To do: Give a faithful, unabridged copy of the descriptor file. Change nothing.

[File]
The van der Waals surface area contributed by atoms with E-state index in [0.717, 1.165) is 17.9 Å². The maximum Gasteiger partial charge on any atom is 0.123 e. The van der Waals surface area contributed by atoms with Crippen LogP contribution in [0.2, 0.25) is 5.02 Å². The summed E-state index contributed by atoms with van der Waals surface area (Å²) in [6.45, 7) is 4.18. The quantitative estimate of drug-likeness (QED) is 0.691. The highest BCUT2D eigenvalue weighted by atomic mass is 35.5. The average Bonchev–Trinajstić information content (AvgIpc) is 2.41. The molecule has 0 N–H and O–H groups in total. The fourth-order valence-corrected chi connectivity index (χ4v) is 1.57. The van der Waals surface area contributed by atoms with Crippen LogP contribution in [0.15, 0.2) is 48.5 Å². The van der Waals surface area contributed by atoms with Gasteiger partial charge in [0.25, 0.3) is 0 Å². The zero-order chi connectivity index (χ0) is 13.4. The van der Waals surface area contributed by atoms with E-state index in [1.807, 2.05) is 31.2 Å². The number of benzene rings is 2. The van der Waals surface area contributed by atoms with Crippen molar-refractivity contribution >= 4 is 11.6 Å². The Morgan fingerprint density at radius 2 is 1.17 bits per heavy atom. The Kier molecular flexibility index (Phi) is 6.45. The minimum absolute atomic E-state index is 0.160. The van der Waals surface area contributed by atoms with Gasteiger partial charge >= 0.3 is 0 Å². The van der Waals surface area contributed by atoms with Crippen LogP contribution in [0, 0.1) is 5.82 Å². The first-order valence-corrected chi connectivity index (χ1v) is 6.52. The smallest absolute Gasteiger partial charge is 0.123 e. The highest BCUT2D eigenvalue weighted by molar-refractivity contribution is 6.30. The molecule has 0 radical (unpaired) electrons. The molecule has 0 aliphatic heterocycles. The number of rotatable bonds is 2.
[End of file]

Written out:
The van der Waals surface area contributed by atoms with E-state index in [0.717, 1.165) is 17.9 Å². The maximum Gasteiger partial charge on any atom is 0.123 e. The van der Waals surface area contributed by atoms with Crippen LogP contribution in [0.2, 0.25) is 5.02 Å². The summed E-state index contributed by atoms with van der Waals surface area (Å²) in [6.45, 7) is 4.18. The quantitative estimate of drug-likeness (QED) is 0.691. The highest BCUT2D eigenvalue weighted by atomic mass is 35.5. The average Bonchev–Trinajstić information content (AvgIpc) is 2.41. The molecule has 0 N–H and O–H groups in total. The fourth-order valence-corrected chi connectivity index (χ4v) is 1.57. The van der Waals surface area contributed by atoms with Crippen LogP contribution in [0.15, 0.2) is 48.5 Å². The van der Waals surface area contributed by atoms with Gasteiger partial charge in [0.25, 0.3) is 0 Å². The zero-order chi connectivity index (χ0) is 13.4. The van der Waals surface area contributed by atoms with E-state index in [1.807, 2.05) is 31.2 Å². The number of benzene rings is 2. The van der Waals surface area contributed by atoms with Crippen molar-refractivity contribution >= 4 is 11.6 Å². The Morgan fingerprint density at radius 2 is 1.17 bits per heavy atom. The Kier molecular flexibility index (Phi) is 6.45. The minimum absolute atomic E-state index is 0.160. The van der Waals surface area contributed by atoms with Gasteiger partial charge >= 0.3 is 0 Å². The van der Waals surface area contributed by atoms with Crippen LogP contribution in [0, 0.1) is 5.82 Å². The first-order valence-corrected chi connectivity index (χ1v) is 6.52. The smallest absolute Gasteiger partial charge is 0.123 e. The highest BCUT2D eigenvalue weighted by molar-refractivity contribution is 6.30. The molecule has 0 radical (unpaired) electrons. The molecule has 0 aliphatic heterocycles. The number of rotatable bonds is 2.